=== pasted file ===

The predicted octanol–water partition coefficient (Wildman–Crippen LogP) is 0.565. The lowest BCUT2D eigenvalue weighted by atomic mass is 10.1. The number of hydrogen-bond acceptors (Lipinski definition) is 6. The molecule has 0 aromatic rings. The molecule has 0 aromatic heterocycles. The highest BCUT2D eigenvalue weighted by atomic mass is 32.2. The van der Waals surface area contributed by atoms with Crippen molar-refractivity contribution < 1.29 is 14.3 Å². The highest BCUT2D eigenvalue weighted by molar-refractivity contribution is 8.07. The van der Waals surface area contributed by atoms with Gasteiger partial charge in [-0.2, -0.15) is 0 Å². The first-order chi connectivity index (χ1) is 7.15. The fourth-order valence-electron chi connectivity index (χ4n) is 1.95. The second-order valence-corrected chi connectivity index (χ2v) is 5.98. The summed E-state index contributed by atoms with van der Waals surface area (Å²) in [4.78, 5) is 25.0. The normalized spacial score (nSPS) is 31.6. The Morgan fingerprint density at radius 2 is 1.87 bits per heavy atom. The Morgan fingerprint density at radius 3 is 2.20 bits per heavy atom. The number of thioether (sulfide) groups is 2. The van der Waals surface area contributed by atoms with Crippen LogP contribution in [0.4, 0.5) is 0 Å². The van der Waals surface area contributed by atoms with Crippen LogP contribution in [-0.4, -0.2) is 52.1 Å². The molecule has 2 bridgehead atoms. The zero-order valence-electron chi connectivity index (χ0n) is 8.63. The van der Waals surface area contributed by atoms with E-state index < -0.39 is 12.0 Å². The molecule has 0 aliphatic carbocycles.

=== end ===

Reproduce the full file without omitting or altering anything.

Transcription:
The predicted octanol–water partition coefficient (Wildman–Crippen LogP) is 0.565. The lowest BCUT2D eigenvalue weighted by atomic mass is 10.1. The number of hydrogen-bond acceptors (Lipinski definition) is 6. The molecule has 0 aromatic rings. The molecule has 0 aromatic heterocycles. The highest BCUT2D eigenvalue weighted by atomic mass is 32.2. The van der Waals surface area contributed by atoms with Crippen molar-refractivity contribution < 1.29 is 14.3 Å². The highest BCUT2D eigenvalue weighted by molar-refractivity contribution is 8.07. The van der Waals surface area contributed by atoms with Gasteiger partial charge in [-0.2, -0.15) is 0 Å². The first-order chi connectivity index (χ1) is 7.15. The fourth-order valence-electron chi connectivity index (χ4n) is 1.95. The second-order valence-corrected chi connectivity index (χ2v) is 5.98. The summed E-state index contributed by atoms with van der Waals surface area (Å²) in [4.78, 5) is 25.0. The normalized spacial score (nSPS) is 31.6. The Morgan fingerprint density at radius 2 is 1.87 bits per heavy atom. The Morgan fingerprint density at radius 3 is 2.20 bits per heavy atom. The number of thioether (sulfide) groups is 2. The van der Waals surface area contributed by atoms with Crippen LogP contribution in [0.4, 0.5) is 0 Å². The van der Waals surface area contributed by atoms with Crippen LogP contribution in [-0.4, -0.2) is 52.1 Å². The molecule has 2 bridgehead atoms. The zero-order valence-electron chi connectivity index (χ0n) is 8.63. The van der Waals surface area contributed by atoms with E-state index < -0.39 is 12.0 Å². The molecule has 0 aliphatic carbocycles.